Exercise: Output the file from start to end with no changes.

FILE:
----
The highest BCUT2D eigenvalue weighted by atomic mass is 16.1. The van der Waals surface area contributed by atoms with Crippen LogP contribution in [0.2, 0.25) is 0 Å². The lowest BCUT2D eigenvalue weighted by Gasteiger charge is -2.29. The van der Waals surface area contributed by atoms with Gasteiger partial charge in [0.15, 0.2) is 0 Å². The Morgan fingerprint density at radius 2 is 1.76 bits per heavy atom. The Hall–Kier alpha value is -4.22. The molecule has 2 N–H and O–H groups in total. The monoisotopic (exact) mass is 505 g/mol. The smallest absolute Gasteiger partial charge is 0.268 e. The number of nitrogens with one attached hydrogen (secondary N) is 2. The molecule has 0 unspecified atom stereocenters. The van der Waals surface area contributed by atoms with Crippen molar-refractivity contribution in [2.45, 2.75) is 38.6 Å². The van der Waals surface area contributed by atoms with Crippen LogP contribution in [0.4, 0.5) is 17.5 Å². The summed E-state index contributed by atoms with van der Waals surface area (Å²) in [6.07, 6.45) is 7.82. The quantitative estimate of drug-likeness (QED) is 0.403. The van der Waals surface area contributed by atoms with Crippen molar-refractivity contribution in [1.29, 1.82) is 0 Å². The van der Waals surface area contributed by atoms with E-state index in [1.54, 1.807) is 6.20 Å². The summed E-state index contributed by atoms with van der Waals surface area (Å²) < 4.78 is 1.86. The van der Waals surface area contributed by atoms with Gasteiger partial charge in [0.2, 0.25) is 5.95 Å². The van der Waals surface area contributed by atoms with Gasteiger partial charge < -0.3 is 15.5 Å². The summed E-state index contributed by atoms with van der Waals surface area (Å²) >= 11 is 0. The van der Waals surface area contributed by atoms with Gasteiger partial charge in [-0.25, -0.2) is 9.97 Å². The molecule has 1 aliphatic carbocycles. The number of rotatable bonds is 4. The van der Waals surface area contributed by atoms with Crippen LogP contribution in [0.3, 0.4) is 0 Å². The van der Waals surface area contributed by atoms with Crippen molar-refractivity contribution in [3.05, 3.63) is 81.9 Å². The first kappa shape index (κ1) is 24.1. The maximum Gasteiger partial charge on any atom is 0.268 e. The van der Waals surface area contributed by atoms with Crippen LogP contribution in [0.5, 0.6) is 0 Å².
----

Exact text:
The highest BCUT2D eigenvalue weighted by atomic mass is 16.1. The van der Waals surface area contributed by atoms with Crippen LogP contribution in [0.2, 0.25) is 0 Å². The lowest BCUT2D eigenvalue weighted by Gasteiger charge is -2.29. The van der Waals surface area contributed by atoms with Gasteiger partial charge in [0.15, 0.2) is 0 Å². The Morgan fingerprint density at radius 2 is 1.76 bits per heavy atom. The Hall–Kier alpha value is -4.22. The molecule has 2 N–H and O–H groups in total. The monoisotopic (exact) mass is 505 g/mol. The smallest absolute Gasteiger partial charge is 0.268 e. The number of nitrogens with one attached hydrogen (secondary N) is 2. The molecule has 0 unspecified atom stereocenters. The van der Waals surface area contributed by atoms with Crippen molar-refractivity contribution in [2.45, 2.75) is 38.6 Å². The van der Waals surface area contributed by atoms with Crippen LogP contribution in [0.4, 0.5) is 17.5 Å². The summed E-state index contributed by atoms with van der Waals surface area (Å²) in [6.07, 6.45) is 7.82. The quantitative estimate of drug-likeness (QED) is 0.403. The van der Waals surface area contributed by atoms with Crippen molar-refractivity contribution in [1.29, 1.82) is 0 Å². The van der Waals surface area contributed by atoms with E-state index in [1.54, 1.807) is 6.20 Å². The summed E-state index contributed by atoms with van der Waals surface area (Å²) < 4.78 is 1.86. The van der Waals surface area contributed by atoms with Gasteiger partial charge in [0.2, 0.25) is 5.95 Å². The van der Waals surface area contributed by atoms with Gasteiger partial charge < -0.3 is 15.5 Å². The summed E-state index contributed by atoms with van der Waals surface area (Å²) >= 11 is 0. The van der Waals surface area contributed by atoms with Gasteiger partial charge in [-0.25, -0.2) is 9.97 Å². The molecule has 1 aliphatic carbocycles. The number of rotatable bonds is 4. The van der Waals surface area contributed by atoms with Crippen LogP contribution in [0.3, 0.4) is 0 Å². The van der Waals surface area contributed by atoms with Crippen molar-refractivity contribution in [3.05, 3.63) is 81.9 Å². The first kappa shape index (κ1) is 24.1. The maximum Gasteiger partial charge on any atom is 0.268 e. The van der Waals surface area contributed by atoms with Crippen LogP contribution in [0.5, 0.6) is 0 Å².